In the short time we have been living in the 21st century, there are many technological advances that have made people connect in ways they never thought of before. Though Internet chat-rooms and networking places like MySpace and Facebook might be great for meeting new people who share the same interests, they can be dangerous tools in the hands of predators, cyber-bullies and cyberstalkers.
Parents of the new-age, computer savvy generation may find it difficult to protect their children from these cyber-world dangers. These difficulties mainly arise with parents who know very little about the Internet and how to use it. Some parents might also get the sense that their child is safe and that, "Nothing like that can happen around here."
Many families in the Izard, Fulton and Sharp County areas live in secluded rural neighborhoods. This seclusion may make parents believe their child is fairly safe, but if a computer is in the household, there is no such thing as seclusion, especially on the Internet.
Just last year, in Izard County, Stacy Lynn Tucker, a former band teacher at ICC, was arrested in an Internet sting operation where an investigator was posing as a 14-year-old girl. Tucker made sexual advances in a chat-room to a person he believed to be a teenage girl but was actually an under cover investigator. If predators and all-around bad people are so close to home, they can be around every corner on the Internet.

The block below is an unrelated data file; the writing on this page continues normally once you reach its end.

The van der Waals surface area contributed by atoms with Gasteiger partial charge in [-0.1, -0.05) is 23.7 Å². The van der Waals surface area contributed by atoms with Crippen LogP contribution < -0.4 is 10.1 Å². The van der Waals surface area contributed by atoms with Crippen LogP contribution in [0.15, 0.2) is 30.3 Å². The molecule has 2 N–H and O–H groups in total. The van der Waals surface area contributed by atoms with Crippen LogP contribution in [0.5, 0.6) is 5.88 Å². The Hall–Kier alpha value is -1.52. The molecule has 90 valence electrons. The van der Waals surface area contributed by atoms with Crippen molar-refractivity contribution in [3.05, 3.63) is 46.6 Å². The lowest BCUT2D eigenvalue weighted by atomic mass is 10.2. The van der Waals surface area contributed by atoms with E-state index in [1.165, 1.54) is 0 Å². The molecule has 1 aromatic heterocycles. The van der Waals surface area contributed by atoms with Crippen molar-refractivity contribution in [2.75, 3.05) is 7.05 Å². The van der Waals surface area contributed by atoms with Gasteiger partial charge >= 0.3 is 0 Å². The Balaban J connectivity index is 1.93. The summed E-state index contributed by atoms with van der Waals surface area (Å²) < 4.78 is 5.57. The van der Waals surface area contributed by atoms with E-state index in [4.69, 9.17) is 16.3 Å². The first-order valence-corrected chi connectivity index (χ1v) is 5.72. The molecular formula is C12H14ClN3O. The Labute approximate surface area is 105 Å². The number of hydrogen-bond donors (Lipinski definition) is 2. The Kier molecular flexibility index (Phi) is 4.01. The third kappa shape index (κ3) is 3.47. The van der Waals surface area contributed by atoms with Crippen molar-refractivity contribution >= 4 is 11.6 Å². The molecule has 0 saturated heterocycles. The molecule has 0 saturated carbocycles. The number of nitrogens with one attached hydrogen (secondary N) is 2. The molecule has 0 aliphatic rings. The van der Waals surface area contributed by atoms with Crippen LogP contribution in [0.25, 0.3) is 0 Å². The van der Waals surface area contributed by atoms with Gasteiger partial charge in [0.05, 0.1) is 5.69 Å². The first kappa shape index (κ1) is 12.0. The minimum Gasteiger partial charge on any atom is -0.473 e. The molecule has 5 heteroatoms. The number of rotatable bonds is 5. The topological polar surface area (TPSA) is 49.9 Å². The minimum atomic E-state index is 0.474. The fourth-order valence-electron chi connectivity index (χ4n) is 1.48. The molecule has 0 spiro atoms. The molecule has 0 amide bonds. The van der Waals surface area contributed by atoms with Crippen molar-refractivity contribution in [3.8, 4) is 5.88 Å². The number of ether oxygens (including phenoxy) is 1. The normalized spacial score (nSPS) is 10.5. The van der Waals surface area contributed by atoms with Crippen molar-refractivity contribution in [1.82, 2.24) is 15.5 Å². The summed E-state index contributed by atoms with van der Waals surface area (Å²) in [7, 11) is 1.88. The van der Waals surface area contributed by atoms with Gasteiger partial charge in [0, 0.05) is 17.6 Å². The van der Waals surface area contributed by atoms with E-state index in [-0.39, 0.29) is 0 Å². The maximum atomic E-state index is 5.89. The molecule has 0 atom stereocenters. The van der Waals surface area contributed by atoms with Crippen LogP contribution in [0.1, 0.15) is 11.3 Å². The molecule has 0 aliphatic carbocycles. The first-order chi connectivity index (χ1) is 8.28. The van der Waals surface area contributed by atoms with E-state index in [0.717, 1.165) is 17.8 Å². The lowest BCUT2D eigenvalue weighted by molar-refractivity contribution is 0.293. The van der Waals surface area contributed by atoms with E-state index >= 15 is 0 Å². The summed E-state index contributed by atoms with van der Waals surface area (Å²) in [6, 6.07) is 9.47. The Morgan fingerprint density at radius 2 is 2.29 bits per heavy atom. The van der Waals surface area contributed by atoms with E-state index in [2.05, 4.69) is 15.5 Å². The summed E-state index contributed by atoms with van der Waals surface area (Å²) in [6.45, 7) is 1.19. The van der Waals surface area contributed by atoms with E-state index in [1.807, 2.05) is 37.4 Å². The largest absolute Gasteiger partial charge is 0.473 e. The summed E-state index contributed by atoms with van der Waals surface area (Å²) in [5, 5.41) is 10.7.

Cyber-bullying and cyber-harassment are also big problems on social networking sites such as MySpace, Facebook and chat-rooms.
The Web site www.stopcyberbullying.org states that there is a difference between cyber-bullying and cyber-harassment. Cyber-bullying involves negative conversations between minors through any electronic means of communication. Cyber-harassment is where an adult is involved in harassing a minor by using negative words over the Internet or other form of electronic communication.
In November 2008, Lori Drew, 49, of the St. Louis, Mo., area, was convicted in Los Angeles, Calif., of three counts of illegally accessing computers for the use of harassing a 13-year-old girl on MySpace, who eventually committed suicide. Since the Drew case came about in 2006, Missouri has created anti-cyber-harassment laws. There have also been suicide cases around the nation where cyber-bullying was involved.
Parents, teens and children can go online and Google, or search, for Internet safety tips, and they will come up with thousands of hits. The list provided below is from www.netsmartz.org, which is supported by the National Center for Missing and Exploited Children (NCMEC) and the Boys and Girls Clubs of America.
* Clear, simple, easy-to-read house rules should be posted on or near the monitor. Create your own computer rules or print the Internet safety pledge (on the Web site). The pledge can be signed by adults and children and should be periodically reviewed.
* Look into safeguarding programs or options your online service provider might offer. These may include monitoring or filtering capabilities.